(Reuters) – Roughly one in five of the euro zone’s top lenders failed landmark health checks at the end of last year but most have since repaired their finances, the European Central Bank said on Sunday.
Painting a brighter picture than had been expected, the ECB found the biggest problems in Italy, Cyprus and Greece but concluded that banks’ capital holes had since chiefly been plugged, leaving only a modest 10 billion euros to be raised.
Italy faces the biggest challenge with nine of its banks falling short and two still needing to raise funds.
The test, designed to mark a clean start before the ECB takes on supervision of the banks next month, said Monte dei Paschi had the largest capital hole to fill at 2.1 billion euros.
The exercise provides the clearest picture yet of the health of the euro zone’s banks more than seven years after the eruption of a financial crisis that almost bankrupted a handful of countries and threatened to fracture the currency bloc.
While 25 of the euro zone’s 130 biggest banks failed the health check at the end of last year with a total capital shortfall of 25 billion euros, a dozen have already raised 15 billion euros this year to make repairs.
A recent investor survey by Goldman Sachs found they believed the ECB ought to ask lenders to raise an additional 51 billion euros of capital for the tests to be credible.
Although investors may take heart, it remains to be seen whether the exercise can spur banks to lend more as the region’s economic growth stutters to a virtual halt.
European Central Bank Vice President Vitor Constancio said the results could encourage banks to lend.
“There is some pick up (in demand), but it is still slight,” Constancio told Reuters. “All this now can really start to change the environment and we hope it will also change the reality.”
Alongside Italy, regulators said three Greek banks, three Cypriots, two from both Belgium and Slovenia, and one each from France, Germany, Austria, Ireland and Portugal had also missed the grade as of end-2013.
Analysts generally gave the results a cautious welcome, saying they marked the beginning rather than the end of a banking clean-up in Europe.
“I consider the stress test as an important partial success, which will help reduce uncertainty,” said Marcel Fratzscher, president of Germany’s DIW economic institute.
“However, important challenges remain unsolved. The stress test alone will not end the credit crunch for small and mid-sized companies in Southern Europe.”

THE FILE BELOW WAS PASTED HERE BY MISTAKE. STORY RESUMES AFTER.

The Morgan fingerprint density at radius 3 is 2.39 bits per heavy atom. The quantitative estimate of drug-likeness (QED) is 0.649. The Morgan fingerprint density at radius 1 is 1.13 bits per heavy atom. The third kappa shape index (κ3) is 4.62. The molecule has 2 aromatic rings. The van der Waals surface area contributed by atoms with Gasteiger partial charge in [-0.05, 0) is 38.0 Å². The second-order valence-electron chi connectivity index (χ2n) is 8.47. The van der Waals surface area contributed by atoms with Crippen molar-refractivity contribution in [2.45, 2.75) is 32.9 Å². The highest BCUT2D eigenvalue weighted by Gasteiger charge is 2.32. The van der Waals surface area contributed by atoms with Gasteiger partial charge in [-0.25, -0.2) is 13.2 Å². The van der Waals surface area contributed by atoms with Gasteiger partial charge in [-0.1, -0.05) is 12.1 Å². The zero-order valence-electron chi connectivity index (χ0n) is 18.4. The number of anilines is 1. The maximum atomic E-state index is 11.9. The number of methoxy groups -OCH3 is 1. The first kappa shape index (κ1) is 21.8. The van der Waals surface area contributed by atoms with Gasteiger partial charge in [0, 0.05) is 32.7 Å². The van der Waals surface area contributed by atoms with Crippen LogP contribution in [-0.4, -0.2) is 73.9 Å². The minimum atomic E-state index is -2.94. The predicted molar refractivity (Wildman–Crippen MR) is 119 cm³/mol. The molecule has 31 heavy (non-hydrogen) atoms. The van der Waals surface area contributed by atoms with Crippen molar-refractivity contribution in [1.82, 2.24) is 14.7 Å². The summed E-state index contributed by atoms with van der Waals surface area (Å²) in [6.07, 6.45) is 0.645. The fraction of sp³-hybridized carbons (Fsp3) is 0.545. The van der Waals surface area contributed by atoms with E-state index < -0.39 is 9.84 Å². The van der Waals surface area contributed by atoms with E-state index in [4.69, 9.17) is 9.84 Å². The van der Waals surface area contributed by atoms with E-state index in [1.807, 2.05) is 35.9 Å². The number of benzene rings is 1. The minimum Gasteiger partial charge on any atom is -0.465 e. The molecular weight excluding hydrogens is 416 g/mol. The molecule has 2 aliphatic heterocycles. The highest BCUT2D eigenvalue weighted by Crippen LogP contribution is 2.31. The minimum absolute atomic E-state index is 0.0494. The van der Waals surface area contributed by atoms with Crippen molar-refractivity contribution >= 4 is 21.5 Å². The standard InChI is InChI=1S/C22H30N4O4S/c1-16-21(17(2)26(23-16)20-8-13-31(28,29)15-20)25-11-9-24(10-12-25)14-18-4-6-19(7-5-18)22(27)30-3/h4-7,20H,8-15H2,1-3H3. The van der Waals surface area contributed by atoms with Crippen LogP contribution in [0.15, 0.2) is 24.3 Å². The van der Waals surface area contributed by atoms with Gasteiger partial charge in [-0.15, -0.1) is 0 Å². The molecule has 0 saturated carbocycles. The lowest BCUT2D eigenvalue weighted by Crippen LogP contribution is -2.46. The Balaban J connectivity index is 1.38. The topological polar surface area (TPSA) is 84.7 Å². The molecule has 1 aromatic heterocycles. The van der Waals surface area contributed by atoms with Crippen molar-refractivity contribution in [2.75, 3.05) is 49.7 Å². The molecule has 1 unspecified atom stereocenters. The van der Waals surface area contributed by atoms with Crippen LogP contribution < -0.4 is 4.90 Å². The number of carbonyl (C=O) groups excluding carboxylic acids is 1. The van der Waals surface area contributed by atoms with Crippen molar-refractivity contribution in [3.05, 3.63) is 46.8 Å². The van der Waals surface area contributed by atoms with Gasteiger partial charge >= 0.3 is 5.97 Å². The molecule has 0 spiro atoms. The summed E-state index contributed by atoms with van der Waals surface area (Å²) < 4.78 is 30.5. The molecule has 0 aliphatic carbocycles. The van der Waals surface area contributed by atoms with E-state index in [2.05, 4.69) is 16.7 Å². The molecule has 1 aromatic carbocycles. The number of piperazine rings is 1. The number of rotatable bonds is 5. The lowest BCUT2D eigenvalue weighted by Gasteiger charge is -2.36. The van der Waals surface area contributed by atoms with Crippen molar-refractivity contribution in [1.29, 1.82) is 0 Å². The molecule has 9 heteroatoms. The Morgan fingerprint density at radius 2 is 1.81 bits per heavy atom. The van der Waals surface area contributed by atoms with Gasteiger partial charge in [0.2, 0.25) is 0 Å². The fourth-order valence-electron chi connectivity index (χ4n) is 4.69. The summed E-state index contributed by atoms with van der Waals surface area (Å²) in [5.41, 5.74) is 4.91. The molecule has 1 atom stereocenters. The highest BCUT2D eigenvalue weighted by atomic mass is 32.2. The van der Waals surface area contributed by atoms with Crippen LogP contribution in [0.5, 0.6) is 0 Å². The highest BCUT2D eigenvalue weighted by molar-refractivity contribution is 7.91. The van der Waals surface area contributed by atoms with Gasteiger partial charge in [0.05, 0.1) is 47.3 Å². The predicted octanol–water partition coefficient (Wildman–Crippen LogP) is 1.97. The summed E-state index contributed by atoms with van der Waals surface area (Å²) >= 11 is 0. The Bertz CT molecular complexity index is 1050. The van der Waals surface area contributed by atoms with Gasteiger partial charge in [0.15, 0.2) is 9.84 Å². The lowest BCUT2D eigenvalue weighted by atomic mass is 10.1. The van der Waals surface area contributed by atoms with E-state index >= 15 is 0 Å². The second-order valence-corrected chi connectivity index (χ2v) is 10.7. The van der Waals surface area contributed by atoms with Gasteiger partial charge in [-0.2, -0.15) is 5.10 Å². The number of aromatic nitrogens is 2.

Some were more critical. “This seems as if it has been pretty unstressful,” said Karl Whelan, an economist with University College Dublin.
“The real issue is the size of the capital shortfall and that is very, very small. I don’t feel a whole lot more reassured about the health of the banking system today than last week.”
The exercise nonetheless provided a snapshot of banks’ vital statistics and forced them, for example, to revise the amount of risky loans – which have not been serviced in 90 days – upwards by 136 billion euros to 879 billion.
The exercise, which saw officials trawl through more than 40 million individual bank figures, had two parts – a strict review by the ECB of assets such as loans, followed by a wider test of how banks would cope with a new economic crash.
It is the fourth attempt by Europe to clean the stables of its financial sector and has been billed as much the most rigorous.
Previous efforts failed to spot problems, giving lenders in Ireland a clean bill of health shortly before a banking crash drove the country to the brink of financial collapse.
“It is credible,” said Nicolas Veron of Brussels think tank Bruegel. “But it is only the start of a longer sequence of cleanup that will extend well into 2015.”
The ECB’s passmark was for banks to have high-quality capital of at least 8 percent of their risk-weighted assets, a measure of the riskiness of a banks’ loans and other assets, if the economy grows as expected over the next three years, and capital of at least 5.5 percent if it slides into recession.
Banks with a capital shortfall will have to say within two weeks how they intend to close the gap. They will then be given up to nine months to do so.
The ECB staked its reputation on delivering a thorough assessment in an attempt to draw a line under years of financial and economic strife in the bloc.
For many banks, the biggest impact of the tests was not in identifying capital holes but in finding that their assets, such as loans, had been overvalued.